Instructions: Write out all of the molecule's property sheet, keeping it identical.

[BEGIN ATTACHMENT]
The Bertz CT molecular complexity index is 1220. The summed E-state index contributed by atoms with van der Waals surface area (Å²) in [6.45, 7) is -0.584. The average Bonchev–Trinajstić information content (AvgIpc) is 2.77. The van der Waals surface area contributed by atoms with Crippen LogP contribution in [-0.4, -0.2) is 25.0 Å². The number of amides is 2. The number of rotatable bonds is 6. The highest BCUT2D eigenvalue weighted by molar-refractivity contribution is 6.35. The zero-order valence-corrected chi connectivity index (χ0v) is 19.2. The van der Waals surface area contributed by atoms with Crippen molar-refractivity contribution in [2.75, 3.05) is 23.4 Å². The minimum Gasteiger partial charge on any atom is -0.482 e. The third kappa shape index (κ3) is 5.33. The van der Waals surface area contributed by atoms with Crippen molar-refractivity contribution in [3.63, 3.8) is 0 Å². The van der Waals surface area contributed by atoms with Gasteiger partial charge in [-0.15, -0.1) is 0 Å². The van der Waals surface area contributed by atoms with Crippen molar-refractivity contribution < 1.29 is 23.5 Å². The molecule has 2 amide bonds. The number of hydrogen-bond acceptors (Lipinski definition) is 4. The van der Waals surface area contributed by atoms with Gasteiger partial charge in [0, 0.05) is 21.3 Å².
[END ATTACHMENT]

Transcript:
The Bertz CT molecular complexity index is 1220. The summed E-state index contributed by atoms with van der Waals surface area (Å²) in [6.45, 7) is -0.584. The average Bonchev–Trinajstić information content (AvgIpc) is 2.77. The van der Waals surface area contributed by atoms with Crippen LogP contribution in [-0.4, -0.2) is 25.0 Å². The number of amides is 2. The number of rotatable bonds is 6. The highest BCUT2D eigenvalue weighted by molar-refractivity contribution is 6.35. The zero-order valence-corrected chi connectivity index (χ0v) is 19.2. The van der Waals surface area contributed by atoms with Crippen molar-refractivity contribution in [2.75, 3.05) is 23.4 Å². The minimum Gasteiger partial charge on any atom is -0.482 e. The third kappa shape index (κ3) is 5.33. The van der Waals surface area contributed by atoms with Crippen molar-refractivity contribution in [3.63, 3.8) is 0 Å². The van der Waals surface area contributed by atoms with Gasteiger partial charge in [-0.15, -0.1) is 0 Å². The van der Waals surface area contributed by atoms with Crippen molar-refractivity contribution < 1.29 is 23.5 Å². The molecule has 2 amide bonds. The number of hydrogen-bond acceptors (Lipinski definition) is 4. The van der Waals surface area contributed by atoms with Gasteiger partial charge in [0, 0.05) is 21.3 Å².